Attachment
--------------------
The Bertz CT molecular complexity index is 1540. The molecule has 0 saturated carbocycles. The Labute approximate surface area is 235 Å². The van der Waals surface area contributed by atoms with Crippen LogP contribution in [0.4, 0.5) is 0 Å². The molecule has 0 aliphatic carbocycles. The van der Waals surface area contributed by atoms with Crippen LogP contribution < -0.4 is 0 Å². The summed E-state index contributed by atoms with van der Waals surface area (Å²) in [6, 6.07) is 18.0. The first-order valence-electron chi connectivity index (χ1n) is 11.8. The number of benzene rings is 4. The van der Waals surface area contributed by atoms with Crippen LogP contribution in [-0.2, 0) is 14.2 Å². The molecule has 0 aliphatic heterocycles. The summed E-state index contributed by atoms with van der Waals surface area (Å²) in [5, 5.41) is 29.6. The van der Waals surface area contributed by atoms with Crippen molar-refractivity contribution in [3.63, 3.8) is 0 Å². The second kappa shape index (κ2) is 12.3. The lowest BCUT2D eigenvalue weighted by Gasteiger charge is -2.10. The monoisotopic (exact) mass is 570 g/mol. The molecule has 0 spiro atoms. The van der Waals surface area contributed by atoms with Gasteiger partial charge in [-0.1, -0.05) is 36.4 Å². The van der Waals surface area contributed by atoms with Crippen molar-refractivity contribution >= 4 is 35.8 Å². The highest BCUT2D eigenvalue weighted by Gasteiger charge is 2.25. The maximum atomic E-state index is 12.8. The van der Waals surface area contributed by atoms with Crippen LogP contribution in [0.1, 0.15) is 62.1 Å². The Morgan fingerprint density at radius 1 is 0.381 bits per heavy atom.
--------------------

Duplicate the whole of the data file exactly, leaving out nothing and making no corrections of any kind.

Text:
The Bertz CT molecular complexity index is 1540. The molecule has 0 saturated carbocycles. The Labute approximate surface area is 235 Å². The van der Waals surface area contributed by atoms with Crippen LogP contribution in [0.4, 0.5) is 0 Å². The molecule has 0 aliphatic carbocycles. The van der Waals surface area contributed by atoms with Crippen LogP contribution < -0.4 is 0 Å². The summed E-state index contributed by atoms with van der Waals surface area (Å²) in [6, 6.07) is 18.0. The first-order valence-electron chi connectivity index (χ1n) is 11.8. The number of benzene rings is 4. The van der Waals surface area contributed by atoms with Crippen LogP contribution in [-0.2, 0) is 14.2 Å². The molecule has 0 aliphatic heterocycles. The summed E-state index contributed by atoms with van der Waals surface area (Å²) in [5, 5.41) is 29.6. The van der Waals surface area contributed by atoms with Crippen molar-refractivity contribution in [3.63, 3.8) is 0 Å². The second kappa shape index (κ2) is 12.3. The lowest BCUT2D eigenvalue weighted by Gasteiger charge is -2.10. The monoisotopic (exact) mass is 570 g/mol. The molecule has 0 spiro atoms. The van der Waals surface area contributed by atoms with Gasteiger partial charge in [-0.1, -0.05) is 36.4 Å². The van der Waals surface area contributed by atoms with Crippen molar-refractivity contribution >= 4 is 35.8 Å². The highest BCUT2D eigenvalue weighted by Gasteiger charge is 2.25. The maximum atomic E-state index is 12.8. The van der Waals surface area contributed by atoms with Crippen LogP contribution in [0.1, 0.15) is 62.1 Å². The Morgan fingerprint density at radius 1 is 0.381 bits per heavy atom.